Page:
Connect with us

News

Science on Purpose: Bombs: bad for people, safe for beer

An atomic bomb has been dropped in Abbotsford and nearly everything has been obliterated. People are running around in search of food or beverages in an attempt to survive. Luckily, one product remains: beer.

Published

on

By Taylor Breckles (Contributor) – Email

Print Edition: January 29, 2014

beer-bomb

After an atomic bomb, beer is reported to be drinkable. (Image: Anthony Biondi / The Cascade)

An atomic bomb has been dropped in Abbotsford and nearly everything has been obliterated. People are running around in search of food or beverages in an attempt to survive. Luckily, one product remains: beer.

That’s the idea behind the U.S. government’s study “The Effect of Nuclear Explosions on Commercially Packaged Beverages,” (also known as Operation Teapot) which tests the effect of radiation on beer. The U.S. definitely had some of its priorities straight when it began this study in 1955.

Bottles and cans were placed at various distances from Ground Zero, and when the bomb was activated, many survived. Once the containers were checked for levels of radiation, the scientists found they were radioactive, but only mildly and in such a way that the radiation would not affect the drink inside the container.

Science historian Alex Wellerstein tells NPR that the drinks were within the permissible emergency use levels, indicating they’d be okay in a pinch.

“[Drinking the beverages] won’t hurt you in the short term,” he said.

However, there are skeptics. Reyco Henning, an assistant professor of physics at the University of North Carolina discussed the effect of neutrons on the bottles and the beer inside in an interview with Life’s Little Mysteries.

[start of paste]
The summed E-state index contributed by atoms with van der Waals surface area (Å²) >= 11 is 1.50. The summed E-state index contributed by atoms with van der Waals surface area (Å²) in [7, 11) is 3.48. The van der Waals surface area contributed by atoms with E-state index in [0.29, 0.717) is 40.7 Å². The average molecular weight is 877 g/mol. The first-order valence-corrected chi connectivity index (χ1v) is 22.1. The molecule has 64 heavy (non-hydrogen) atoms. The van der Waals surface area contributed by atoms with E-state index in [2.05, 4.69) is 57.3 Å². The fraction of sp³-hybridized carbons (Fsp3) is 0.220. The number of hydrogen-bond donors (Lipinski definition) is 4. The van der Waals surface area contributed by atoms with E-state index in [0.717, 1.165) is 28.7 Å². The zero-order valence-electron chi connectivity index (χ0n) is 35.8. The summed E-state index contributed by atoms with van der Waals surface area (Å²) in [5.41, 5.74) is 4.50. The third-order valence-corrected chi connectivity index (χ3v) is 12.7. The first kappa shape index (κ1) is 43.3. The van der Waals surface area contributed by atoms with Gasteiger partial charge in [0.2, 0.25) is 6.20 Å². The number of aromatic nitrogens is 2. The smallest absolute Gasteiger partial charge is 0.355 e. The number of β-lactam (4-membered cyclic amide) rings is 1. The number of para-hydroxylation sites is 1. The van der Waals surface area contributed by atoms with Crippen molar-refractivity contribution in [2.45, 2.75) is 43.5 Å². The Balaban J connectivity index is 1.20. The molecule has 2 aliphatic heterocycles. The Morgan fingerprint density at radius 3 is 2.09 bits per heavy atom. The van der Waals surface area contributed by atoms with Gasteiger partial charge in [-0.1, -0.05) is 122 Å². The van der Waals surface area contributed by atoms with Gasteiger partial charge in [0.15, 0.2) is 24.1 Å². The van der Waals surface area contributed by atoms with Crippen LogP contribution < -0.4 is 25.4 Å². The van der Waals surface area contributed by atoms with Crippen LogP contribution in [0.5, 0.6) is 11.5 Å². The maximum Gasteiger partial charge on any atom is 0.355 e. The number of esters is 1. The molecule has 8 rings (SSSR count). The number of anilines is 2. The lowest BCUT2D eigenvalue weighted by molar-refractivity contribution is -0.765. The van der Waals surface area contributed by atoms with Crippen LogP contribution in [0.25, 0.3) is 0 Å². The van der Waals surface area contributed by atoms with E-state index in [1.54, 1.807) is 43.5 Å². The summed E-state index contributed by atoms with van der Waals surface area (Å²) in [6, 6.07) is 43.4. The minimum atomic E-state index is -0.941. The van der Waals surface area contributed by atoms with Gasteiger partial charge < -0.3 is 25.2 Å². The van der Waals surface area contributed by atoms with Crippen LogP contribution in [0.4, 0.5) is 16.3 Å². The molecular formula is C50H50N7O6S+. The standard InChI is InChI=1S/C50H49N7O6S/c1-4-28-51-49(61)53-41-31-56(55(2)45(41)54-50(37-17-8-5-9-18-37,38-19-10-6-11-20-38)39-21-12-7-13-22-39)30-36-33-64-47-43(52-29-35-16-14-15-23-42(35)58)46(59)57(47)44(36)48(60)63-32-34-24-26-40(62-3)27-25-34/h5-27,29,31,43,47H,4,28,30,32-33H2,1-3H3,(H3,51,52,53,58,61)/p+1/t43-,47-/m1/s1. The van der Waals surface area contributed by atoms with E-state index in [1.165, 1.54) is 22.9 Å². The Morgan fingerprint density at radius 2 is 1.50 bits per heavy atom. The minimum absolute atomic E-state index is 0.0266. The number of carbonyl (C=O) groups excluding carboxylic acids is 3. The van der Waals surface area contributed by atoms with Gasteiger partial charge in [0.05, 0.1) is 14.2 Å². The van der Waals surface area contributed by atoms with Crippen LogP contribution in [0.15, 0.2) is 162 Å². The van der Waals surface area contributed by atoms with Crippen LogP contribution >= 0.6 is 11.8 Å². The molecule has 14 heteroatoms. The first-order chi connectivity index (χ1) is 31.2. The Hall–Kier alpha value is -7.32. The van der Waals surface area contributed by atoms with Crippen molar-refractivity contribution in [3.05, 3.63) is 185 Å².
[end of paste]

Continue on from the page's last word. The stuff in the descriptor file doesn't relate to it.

“A nuclear explosion puts out a tremendous amount of neutrons and neutrons can transmute elements and make them radioactive,” he said. “Generally heavier elements are more susceptible to this than light elements.”

Metal cans and silicate bottles have a chance of picking up coppers, as well as other contaminants, during brewing, which gives them a higher chance of being able to hold on to radiation (compared to purified water in a plastic bottle). Henning adds that the true challenge would be trying to find pure water because of radiation-drawing substance contamination that is commonly found in water sources.

“I would go for the purest water you can make stored in a plastic bottle,” he noted. “Beer I would probably not drink under any circumstance.”

Radioactive or not, one question remains: how does post atomic bomb beer taste?

Most of the drinks were said to be “of commercial quality” according to the official report from 1955.

However the beers that were affected the most by the blast were said to taste “definitely off,” enough that the beer would never have been made available for public sale.

Considering how difficult uncontaminated water would be to find in the event of an atomic blast, Wellerstein concludes that beer could keep you hydrated and alive.

“For me, the takeaway here is that the next time you find yourself stocking up on beer, remember, it’s not just for the long weekend,” Wellerstein remarks, “it might be for the end of days.”

Continue Reading
Advertisement
Click to comment

Leave a Reply

Your email address will not be published. Required fields are marked *